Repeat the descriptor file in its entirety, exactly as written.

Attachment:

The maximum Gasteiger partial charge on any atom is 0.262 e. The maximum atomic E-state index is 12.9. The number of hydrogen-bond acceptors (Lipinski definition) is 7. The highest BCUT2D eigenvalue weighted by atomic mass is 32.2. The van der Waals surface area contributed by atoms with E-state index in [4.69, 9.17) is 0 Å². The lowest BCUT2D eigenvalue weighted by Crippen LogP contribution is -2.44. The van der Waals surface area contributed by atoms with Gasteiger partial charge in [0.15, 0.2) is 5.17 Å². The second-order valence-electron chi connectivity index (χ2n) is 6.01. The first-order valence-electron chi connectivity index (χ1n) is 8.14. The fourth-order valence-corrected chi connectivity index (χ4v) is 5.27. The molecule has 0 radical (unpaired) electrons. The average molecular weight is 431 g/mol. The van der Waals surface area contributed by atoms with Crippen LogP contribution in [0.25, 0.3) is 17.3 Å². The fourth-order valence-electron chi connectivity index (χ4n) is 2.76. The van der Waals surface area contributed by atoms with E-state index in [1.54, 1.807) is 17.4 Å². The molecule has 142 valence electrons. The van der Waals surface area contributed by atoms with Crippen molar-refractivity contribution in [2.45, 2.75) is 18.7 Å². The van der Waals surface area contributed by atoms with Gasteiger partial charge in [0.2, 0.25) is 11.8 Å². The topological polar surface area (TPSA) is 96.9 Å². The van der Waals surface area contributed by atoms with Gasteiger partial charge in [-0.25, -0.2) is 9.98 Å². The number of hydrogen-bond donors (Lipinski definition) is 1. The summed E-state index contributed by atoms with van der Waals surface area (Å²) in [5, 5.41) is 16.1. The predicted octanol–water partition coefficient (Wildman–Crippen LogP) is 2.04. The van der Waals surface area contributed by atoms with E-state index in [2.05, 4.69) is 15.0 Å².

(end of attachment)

The maximum Gasteiger partial charge on any atom is 0.262 e. The maximum atomic E-state index is 12.9. The number of hydrogen-bond acceptors (Lipinski definition) is 7. The highest BCUT2D eigenvalue weighted by atomic mass is 32.2. The van der Waals surface area contributed by atoms with E-state index in [4.69, 9.17) is 0 Å². The lowest BCUT2D eigenvalue weighted by Crippen LogP contribution is -2.44. The van der Waals surface area contributed by atoms with Gasteiger partial charge in [0.15, 0.2) is 5.17 Å². The second-order valence-electron chi connectivity index (χ2n) is 6.01. The first-order valence-electron chi connectivity index (χ1n) is 8.14. The fourth-order valence-corrected chi connectivity index (χ4v) is 5.27. The molecule has 0 radical (unpaired) electrons. The average molecular weight is 431 g/mol. The van der Waals surface area contributed by atoms with Crippen LogP contribution in [0.25, 0.3) is 17.3 Å². The fourth-order valence-electron chi connectivity index (χ4n) is 2.76. The van der Waals surface area contributed by atoms with E-state index in [1.54, 1.807) is 17.4 Å². The molecule has 142 valence electrons. The van der Waals surface area contributed by atoms with Crippen molar-refractivity contribution in [2.45, 2.75) is 18.7 Å². The van der Waals surface area contributed by atoms with Gasteiger partial charge in [0.2, 0.25) is 11.8 Å². The topological polar surface area (TPSA) is 96.9 Å². The van der Waals surface area contributed by atoms with Gasteiger partial charge in [-0.25, -0.2) is 9.98 Å². The number of hydrogen-bond donors (Lipinski definition) is 1. The summed E-state index contributed by atoms with van der Waals surface area (Å²) in [5, 5.41) is 16.1. The predicted octanol–water partition coefficient (Wildman–Crippen LogP) is 2.04. The van der Waals surface area contributed by atoms with E-state index in [2.05, 4.69) is 15.0 Å².